If that happens, is this the immigration initiative the president intends to take into next year’s election? A poorly conceived proposal from the swamp that had no hope of passing? One that makes the White House look bereft of fresh ideas, ready to capitulate to Washington insiders? The plan is not going to rally the troops, and it has already flopped with the left. This was a bad play for the president, and time is running very short.
And that’s what I told people three months ago.
Dump the right
So why was the plan proposed at all?
I have heard now in several circles an intent to move the president to the center and jettison his more rabid supporters. To be clear, this is not coming from the president, to the best of my knowledge, but from members of the Washington crowd. They hope that by dumping his far right supporters, Trump can broaden his appeal.
And there’s more to it.
The Washington crowd has a deeper antipathy towards the gun-totin’, Bible-thumping rural conservatives who comprise Trump’s base. The beltway insiders — both Democrat and Republican — don’t want to make peace with these conservatives, they want to make them go away, to marginalize them completely. And that’s the plan for Trump: dump the rural conservatives and make-up with suburban used-to-be Republicans and independents.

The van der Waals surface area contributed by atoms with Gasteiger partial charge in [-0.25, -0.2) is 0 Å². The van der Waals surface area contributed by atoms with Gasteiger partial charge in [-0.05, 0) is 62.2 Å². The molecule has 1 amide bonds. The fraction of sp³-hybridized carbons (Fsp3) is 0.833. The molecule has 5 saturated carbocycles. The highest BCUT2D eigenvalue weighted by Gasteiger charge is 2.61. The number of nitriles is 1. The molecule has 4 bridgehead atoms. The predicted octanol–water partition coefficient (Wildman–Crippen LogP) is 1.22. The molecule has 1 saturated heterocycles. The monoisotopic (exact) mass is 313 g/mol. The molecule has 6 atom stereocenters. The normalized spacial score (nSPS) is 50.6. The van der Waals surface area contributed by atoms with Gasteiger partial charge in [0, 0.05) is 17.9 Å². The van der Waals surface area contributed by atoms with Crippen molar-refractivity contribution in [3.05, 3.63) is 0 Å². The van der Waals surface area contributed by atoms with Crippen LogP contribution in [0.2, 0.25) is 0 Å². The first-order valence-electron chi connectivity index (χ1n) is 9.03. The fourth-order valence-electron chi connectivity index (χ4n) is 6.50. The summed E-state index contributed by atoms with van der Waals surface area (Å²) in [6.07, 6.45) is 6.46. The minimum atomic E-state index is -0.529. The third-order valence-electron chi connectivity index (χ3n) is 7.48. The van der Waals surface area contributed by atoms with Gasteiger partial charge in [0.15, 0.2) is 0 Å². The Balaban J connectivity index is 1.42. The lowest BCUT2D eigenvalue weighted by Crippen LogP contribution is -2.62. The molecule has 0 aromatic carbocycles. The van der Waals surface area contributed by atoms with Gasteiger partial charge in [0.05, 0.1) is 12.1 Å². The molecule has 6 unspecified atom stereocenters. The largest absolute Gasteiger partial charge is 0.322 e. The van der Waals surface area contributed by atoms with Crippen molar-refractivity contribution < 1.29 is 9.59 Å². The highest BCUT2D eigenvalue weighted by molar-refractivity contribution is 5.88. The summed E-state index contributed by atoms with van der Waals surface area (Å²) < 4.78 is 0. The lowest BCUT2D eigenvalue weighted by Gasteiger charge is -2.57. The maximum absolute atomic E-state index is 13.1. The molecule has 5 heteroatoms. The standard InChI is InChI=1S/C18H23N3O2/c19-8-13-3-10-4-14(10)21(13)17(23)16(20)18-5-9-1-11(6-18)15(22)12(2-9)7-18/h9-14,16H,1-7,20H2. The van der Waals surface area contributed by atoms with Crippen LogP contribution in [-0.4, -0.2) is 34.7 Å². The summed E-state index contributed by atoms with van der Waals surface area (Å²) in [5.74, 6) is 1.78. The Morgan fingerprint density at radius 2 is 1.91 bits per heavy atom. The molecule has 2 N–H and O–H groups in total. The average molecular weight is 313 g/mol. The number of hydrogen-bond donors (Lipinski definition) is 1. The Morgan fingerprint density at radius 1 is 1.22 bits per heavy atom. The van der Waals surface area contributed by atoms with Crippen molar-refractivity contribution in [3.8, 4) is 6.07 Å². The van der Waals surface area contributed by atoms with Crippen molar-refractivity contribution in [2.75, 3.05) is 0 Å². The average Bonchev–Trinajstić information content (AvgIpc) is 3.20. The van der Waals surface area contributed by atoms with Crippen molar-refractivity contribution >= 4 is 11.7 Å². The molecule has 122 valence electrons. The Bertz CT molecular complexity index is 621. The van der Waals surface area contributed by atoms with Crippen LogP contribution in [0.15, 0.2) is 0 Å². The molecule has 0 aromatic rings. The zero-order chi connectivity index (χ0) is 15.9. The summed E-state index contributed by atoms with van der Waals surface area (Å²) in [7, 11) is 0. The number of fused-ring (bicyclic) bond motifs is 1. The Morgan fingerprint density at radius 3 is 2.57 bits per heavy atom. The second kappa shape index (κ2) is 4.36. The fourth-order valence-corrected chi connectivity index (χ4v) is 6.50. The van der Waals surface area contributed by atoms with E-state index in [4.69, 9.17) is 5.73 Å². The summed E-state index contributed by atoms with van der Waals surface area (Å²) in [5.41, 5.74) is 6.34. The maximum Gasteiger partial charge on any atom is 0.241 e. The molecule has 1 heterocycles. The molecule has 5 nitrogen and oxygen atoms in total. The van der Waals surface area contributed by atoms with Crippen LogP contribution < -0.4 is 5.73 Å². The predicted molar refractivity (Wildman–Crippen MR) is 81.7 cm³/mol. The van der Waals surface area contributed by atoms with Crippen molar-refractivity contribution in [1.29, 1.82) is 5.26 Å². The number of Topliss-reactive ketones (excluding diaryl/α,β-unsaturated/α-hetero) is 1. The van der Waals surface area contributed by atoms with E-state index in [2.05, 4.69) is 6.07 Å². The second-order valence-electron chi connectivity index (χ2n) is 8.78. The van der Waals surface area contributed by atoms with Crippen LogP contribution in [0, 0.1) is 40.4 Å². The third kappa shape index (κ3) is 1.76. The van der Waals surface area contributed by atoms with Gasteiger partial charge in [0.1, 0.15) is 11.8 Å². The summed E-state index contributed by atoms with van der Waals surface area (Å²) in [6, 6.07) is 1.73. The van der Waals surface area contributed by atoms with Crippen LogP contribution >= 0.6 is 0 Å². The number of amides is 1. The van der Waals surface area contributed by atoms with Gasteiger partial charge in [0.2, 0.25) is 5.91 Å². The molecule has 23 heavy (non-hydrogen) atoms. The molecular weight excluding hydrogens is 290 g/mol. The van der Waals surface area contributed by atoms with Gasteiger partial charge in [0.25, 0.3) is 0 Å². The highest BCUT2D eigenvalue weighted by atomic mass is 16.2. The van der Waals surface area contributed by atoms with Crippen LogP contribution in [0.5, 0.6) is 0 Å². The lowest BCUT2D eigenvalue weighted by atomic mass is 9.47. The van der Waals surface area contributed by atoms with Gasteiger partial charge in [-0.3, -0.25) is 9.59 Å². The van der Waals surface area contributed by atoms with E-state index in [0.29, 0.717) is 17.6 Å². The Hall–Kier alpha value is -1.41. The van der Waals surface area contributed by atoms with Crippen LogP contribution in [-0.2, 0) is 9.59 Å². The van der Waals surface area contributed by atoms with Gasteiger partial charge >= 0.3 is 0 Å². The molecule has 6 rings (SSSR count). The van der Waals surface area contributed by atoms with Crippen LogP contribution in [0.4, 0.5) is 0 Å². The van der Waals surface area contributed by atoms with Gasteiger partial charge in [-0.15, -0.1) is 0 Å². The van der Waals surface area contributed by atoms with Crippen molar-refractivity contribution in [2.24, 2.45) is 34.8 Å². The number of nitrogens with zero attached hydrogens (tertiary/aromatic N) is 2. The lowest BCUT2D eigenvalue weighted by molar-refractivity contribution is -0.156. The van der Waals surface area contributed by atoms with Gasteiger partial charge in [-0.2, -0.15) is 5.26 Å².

As I argued months ago, this is a terrible idea. The numbers tell us why. The graphs below show the president’s net approval ratings versus his six predecessors. Now, Trump’s net approval ratings are below all of the others, and no president has ever been re-elected with Trump’s ratings. That explains the strategy to move to the center or even center-left.
But the numbers tell us even more. Trump’s net approval ratings have held remarkably steady. Take any other president, and his popularity rating has moved up and down. But not Trump. Trump’s approval and disapproval ratings have remained rock solid within a narrow range, with neither victories nor defeats much changing public sentiment.